'Patriotic' forces vs. crime
ISTANBUL - Turkish Daily News | 7/10/2007 12:00:00 AM | ELİF ÖZMENEK
The conversation a day after the murder of journalist Hrant Dink was as follows: -Selamun aleykum, what's up? -Aleykum selam, I am at the bazaar walking around. -The guy that was
The conversation a day after the murder of journalist Hrant Dink was as follows: -Selamun aleykum, what's up? -Aleykum selam, I am at the bazaar walking around. -The guy that was killed yesterday… Is that our friends' flesh? -Yes it is. -Do you think that they will be caught? -No, no! -God bless our friends! According to police records this conversation took place on January 20 – a day after Dink, the editor in chief of Agos newspaper was killed – between the vice president and a member of the Power Unity of Patriotic Forces Movement (VKGB). Toward the end of last week the office of the attorney general announced that the members of the VKGB will be investigated for the Dink assassination as well as for the attacks on Turkey's highest court in Ankara on May 17, 2006. This announcement came a day after the arrest of 12 members of VKGB, including Taner Ünal, its chairman, in a covert police operation. The Ministry of Interior initiated the operation.
The members of the Power Unity of Patriotic Forces Movement were charged with 40 different misdoings that vary from assassination to forgery and child pornography. The prosecutor's office also announced that VKGB's links might reach high-level military officials, prosecutors, judges and members of the police force. At this point it is very difficult to figure out the links and the extent of the actions the VKGB undertook or continues to undertake. In other words it is complicated to say what the VKGB is. It is also unclear that even if the investigation is expanded whether the links can ever be found or those responsible will ever be prosecuted. However VKGB showcases one thing very clearly: The concept of nationalism is going through very dramatic changes in Turkey on many levels. At the conceptual level the notion of “ulusalcılık” started to develop as an alternative to nationalism.
The definition of the two terms differs dramatically. Although “ulusalcılık” can only be translated into English as nationalism, its manifestation in Turkey is very different. Initially the leftists to distinguish themselves from the fascist right-ultranationalists created the concept “ulusalcılık”. As opposed to the Turkish-Islam synthesis, which is the main theme of nationalist discourse that bears ethnic racism, “ulusalcılık” has anti-imperialism as its core principle. On February 23, 2003 thousands came together in Istanbul to protest against the Annan Plan and support Turkish Cyprus. This was a very interesting milestone on the Turkish political scene. For the first time ever the ultranationalist and the left rallied together for the same cause. In the following days leftist and ultranationalist rightist journals started to publish each other's articles and “ulusalcılık” became a platform for the “left” and “right” to come closer. Two groups actually demonstrated together against the Armenian conference that was held at Bilgi University in 2005. At the political level “ulusalcılık” became a clear sign that the Turkish Nationalist Movement Party (MHP), an ultra-nationalist neo-fascist movement founded by Alparslan Türkeş in 1969 does not rely on its old base as it used to. Ülkücü Hareket (The Idealist Movement) inspired by Italian fascist Giovanni Gentile's "Actual Idealism" theory started to break up with this new movement of “ulusalcılık.” In April 2005, the former members of the Idealist Movement founded VKGB. “Our goal is to undertake Atatürk's nationalization project that was left in the middle and empower the ‘Real Turks' in economy, bureaucracy and politics who will implement his other reforms,” said Taner Ünal, the chairman of VKGB in several interviews that he had given to the Turkish press. Ünal states that members of VKGB believe İsmet İnonu, the second President of Turkey – an iconic name in the Turkish Independence Movement, started a counter-revolution to diminish the roles of Turks in administrative positions after Atatürk, and instead filled important ranks with non-Muslims. The VKGB was founded with a goal to reverse this so called “counter revolution” that has been going on for decades now.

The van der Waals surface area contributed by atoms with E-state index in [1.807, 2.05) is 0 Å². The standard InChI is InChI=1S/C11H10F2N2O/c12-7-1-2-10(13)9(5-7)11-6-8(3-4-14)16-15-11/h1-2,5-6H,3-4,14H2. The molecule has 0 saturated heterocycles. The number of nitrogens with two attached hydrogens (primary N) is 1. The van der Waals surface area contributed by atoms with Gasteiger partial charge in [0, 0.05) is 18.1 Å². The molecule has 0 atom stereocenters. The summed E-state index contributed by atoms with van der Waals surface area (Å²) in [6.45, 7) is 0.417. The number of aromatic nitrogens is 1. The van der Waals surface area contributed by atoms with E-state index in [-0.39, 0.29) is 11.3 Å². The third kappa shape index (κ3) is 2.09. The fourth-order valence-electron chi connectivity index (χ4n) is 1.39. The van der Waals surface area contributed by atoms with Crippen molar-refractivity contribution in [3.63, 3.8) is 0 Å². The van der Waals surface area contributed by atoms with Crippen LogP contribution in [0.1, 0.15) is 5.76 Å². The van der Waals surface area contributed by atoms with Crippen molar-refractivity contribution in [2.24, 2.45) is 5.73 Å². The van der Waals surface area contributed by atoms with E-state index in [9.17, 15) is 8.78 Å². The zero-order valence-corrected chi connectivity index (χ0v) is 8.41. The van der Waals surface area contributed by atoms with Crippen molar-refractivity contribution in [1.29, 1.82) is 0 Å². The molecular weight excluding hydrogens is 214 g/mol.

Within the framework of such a goal the VKGB's objectives are to stand up to the IMF that has the Turkish economy in a stranglehold, to struggle against Jews that keep buying land in Anatolia with secret agreements, to defend Turkish Cyprus and to fight against the PKK whose real goal is to invade all of Turkey. Furthermore Ünal lays out their political agenda if they seize power: “We are very against the European Union. We will annul all agreements that were signed after Atatürk, kick all foreign investment out and start re-nationalization.” If ever the movement reaches a membership of five million, then Ünal claims that they can change everything in Turkey. According to VKGB's numbers since its foundation one-and-a-half million people applied for membership; however only 600,000 of those applications were accepted. Though the police disagree with the numbers and claim that the VKGB has only about 3,000 members. Whatever the numbers Ünal makes it clear that the VKGB carefully examines membership applications. “We look for who is a real patriot and who is a traitor,” he explains their main membership criterion as being. Ünal with this criterion, perhaps unknowingly, gives an important snapshot of the transformation in Turkey: The critical question in this quite dramatic change is who is a “patriot” and who is a “traitor.”